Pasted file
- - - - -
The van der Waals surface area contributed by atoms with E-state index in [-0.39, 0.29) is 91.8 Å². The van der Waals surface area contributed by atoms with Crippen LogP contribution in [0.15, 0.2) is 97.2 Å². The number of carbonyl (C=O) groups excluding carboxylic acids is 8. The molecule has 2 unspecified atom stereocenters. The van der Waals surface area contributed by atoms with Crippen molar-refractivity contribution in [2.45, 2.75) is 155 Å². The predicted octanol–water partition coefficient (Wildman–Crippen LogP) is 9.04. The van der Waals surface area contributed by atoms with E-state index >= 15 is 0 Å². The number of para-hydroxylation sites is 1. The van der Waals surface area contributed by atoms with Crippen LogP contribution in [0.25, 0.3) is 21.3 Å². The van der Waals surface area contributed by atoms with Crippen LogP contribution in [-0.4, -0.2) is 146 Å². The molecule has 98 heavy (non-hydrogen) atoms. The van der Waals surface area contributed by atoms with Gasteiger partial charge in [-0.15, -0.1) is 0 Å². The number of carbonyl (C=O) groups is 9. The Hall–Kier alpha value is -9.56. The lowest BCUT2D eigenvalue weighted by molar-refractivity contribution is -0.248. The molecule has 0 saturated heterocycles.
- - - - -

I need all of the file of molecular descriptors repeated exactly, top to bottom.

The van der Waals surface area contributed by atoms with E-state index in [-0.39, 0.29) is 91.8 Å². The van der Waals surface area contributed by atoms with Crippen LogP contribution in [0.15, 0.2) is 97.2 Å². The number of carbonyl (C=O) groups excluding carboxylic acids is 8. The molecule has 2 unspecified atom stereocenters. The van der Waals surface area contributed by atoms with Crippen molar-refractivity contribution in [2.45, 2.75) is 155 Å². The predicted octanol–water partition coefficient (Wildman–Crippen LogP) is 9.04. The van der Waals surface area contributed by atoms with E-state index >= 15 is 0 Å². The number of para-hydroxylation sites is 1. The van der Waals surface area contributed by atoms with Crippen LogP contribution in [0.25, 0.3) is 21.3 Å². The van der Waals surface area contributed by atoms with Crippen LogP contribution in [-0.4, -0.2) is 146 Å². The molecule has 98 heavy (non-hydrogen) atoms. The van der Waals surface area contributed by atoms with Gasteiger partial charge in [-0.15, -0.1) is 0 Å². The number of carbonyl (C=O) groups is 9. The Hall–Kier alpha value is -9.56. The lowest BCUT2D eigenvalue weighted by molar-refractivity contribution is -0.248. The molecule has 0 saturated heterocycles.